Duncan Cameron (Scottish inventor)
Duncan Cameron, along with his brothers John and Donald Cameron, were the owners of the Edinburgh-based printing and stationery firm of Macniven and Cameron. Duncan Cameron joined the firm in 1850, and in 1865 received a patent for the "Waverley" nib for the company. The popular "Waverley" was unique in design with a narrow waist and an upturned tip. The tip's design made the ink flow more smoothly on the paper. The "Waverley" was named after the Waverley novels of Sir Walter Scott (1771–1832), which were still hugely popular at the time.
In 1882, Cameron purchased The Oban Times newspaper for £4,000 following the death of its founder, James Miller. Cameron appointed his twenty-one-year-old son, also named Duncan Cameron, as the editor. The senior Cameron's oldest daughter, Flora Macaulay, became the paper's editor when her brother Duncan left for Edinburgh to join the family's stationery business and another brother, Waverley, drowned at Lismore. Flora stayed involved with The Oban Times until her death at 99 in 1958. She was succeeded as editor by her nephew, Alan Cameron.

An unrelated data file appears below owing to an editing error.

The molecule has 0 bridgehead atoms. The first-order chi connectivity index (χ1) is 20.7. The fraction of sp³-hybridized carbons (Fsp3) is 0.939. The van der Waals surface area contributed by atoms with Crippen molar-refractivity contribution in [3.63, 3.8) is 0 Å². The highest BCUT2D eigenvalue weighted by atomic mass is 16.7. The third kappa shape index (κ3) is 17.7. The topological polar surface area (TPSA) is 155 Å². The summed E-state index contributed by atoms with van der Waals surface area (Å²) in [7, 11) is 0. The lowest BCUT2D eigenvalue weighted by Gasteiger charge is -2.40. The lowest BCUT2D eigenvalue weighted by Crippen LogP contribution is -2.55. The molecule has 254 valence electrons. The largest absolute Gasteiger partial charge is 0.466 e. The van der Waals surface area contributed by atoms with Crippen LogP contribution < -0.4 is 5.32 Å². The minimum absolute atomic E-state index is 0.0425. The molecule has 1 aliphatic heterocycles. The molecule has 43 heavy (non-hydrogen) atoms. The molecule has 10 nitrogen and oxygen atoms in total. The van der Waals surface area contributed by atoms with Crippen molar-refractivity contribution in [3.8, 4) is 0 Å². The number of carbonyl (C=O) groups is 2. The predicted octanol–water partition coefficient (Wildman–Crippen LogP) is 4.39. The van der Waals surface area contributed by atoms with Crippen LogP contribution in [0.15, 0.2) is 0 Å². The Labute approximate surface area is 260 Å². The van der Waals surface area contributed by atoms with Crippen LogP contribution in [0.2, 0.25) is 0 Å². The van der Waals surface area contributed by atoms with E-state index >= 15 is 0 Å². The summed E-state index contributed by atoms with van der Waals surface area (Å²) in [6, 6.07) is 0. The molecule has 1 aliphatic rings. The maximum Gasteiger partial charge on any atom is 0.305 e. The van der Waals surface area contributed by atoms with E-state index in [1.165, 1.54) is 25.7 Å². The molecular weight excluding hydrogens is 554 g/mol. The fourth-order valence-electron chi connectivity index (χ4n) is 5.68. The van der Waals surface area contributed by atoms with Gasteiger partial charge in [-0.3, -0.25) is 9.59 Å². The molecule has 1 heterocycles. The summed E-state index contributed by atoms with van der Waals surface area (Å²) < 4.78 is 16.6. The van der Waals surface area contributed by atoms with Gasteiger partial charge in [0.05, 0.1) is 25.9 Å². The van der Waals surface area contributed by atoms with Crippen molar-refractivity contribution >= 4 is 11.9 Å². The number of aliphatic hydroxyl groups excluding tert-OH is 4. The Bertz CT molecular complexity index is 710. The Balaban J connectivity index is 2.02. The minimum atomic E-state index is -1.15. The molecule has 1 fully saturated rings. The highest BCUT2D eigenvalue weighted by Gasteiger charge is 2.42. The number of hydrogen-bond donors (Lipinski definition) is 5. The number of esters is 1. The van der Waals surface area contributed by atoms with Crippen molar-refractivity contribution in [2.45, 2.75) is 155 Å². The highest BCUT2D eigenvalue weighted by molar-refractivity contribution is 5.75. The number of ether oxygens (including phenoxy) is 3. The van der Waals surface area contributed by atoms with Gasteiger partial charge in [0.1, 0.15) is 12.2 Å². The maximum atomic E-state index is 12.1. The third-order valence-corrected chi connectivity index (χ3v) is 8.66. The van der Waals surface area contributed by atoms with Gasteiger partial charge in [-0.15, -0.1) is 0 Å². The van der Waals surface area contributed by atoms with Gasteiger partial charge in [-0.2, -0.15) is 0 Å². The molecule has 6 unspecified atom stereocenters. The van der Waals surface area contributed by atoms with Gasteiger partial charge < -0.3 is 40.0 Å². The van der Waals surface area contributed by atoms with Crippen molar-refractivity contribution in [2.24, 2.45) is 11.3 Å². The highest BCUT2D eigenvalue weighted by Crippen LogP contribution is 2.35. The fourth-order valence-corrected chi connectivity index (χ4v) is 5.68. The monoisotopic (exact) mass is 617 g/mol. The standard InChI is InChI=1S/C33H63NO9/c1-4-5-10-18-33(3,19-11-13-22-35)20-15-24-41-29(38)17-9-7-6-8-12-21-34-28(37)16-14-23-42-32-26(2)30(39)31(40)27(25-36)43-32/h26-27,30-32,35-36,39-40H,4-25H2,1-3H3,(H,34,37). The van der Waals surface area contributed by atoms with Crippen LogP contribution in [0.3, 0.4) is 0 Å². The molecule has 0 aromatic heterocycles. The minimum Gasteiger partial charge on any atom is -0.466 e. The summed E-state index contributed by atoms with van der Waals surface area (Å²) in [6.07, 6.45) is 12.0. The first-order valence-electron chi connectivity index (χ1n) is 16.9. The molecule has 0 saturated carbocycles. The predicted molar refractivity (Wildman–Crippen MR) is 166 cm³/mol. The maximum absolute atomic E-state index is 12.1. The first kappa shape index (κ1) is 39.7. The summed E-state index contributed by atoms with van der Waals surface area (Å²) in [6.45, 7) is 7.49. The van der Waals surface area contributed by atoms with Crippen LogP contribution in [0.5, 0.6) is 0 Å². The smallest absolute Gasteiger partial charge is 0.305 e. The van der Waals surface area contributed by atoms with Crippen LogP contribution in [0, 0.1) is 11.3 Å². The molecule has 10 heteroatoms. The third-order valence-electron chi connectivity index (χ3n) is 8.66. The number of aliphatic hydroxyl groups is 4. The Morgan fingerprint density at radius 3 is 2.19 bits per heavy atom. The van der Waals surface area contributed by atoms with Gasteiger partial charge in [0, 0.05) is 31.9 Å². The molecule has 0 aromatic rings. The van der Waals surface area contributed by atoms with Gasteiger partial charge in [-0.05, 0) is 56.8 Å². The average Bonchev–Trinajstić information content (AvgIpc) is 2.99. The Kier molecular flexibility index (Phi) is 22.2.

This Monument Is Erected To The Memory Of
Waverley Arthur Cameron
Of The Oban Times
Drowned On The 4th Of June 1891
By The Foundering Of A Sailing Boat Off This Spot
"To Thee The Love Of Woman Hath Gone Down:
Dark Flow Thy Tides O'er Manhood's Noble Head.
O'er Youth's Bright Locks And Beauty's Flowery Crown.
Yet Must Thou Hear A Voice: Restore The Dead:-
Earth Shall Reclaim Her Precious Things From Thee
Restore, Restore The Dead, Thou Sea"
Erected By His Sorrowing Father
Duncan Cameron died on 19 February 1901 in Edinburgh, Scotland and is buried in the family plot in Dean Cemetery in Edinburgh, which lies on the obscured lower southern terrace, towards the east end.
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Grace's Guide, British Industrial Revolution
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Macaulay Cup Damage
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Tirefour Broch and Castle Coeffin from Achnacroish
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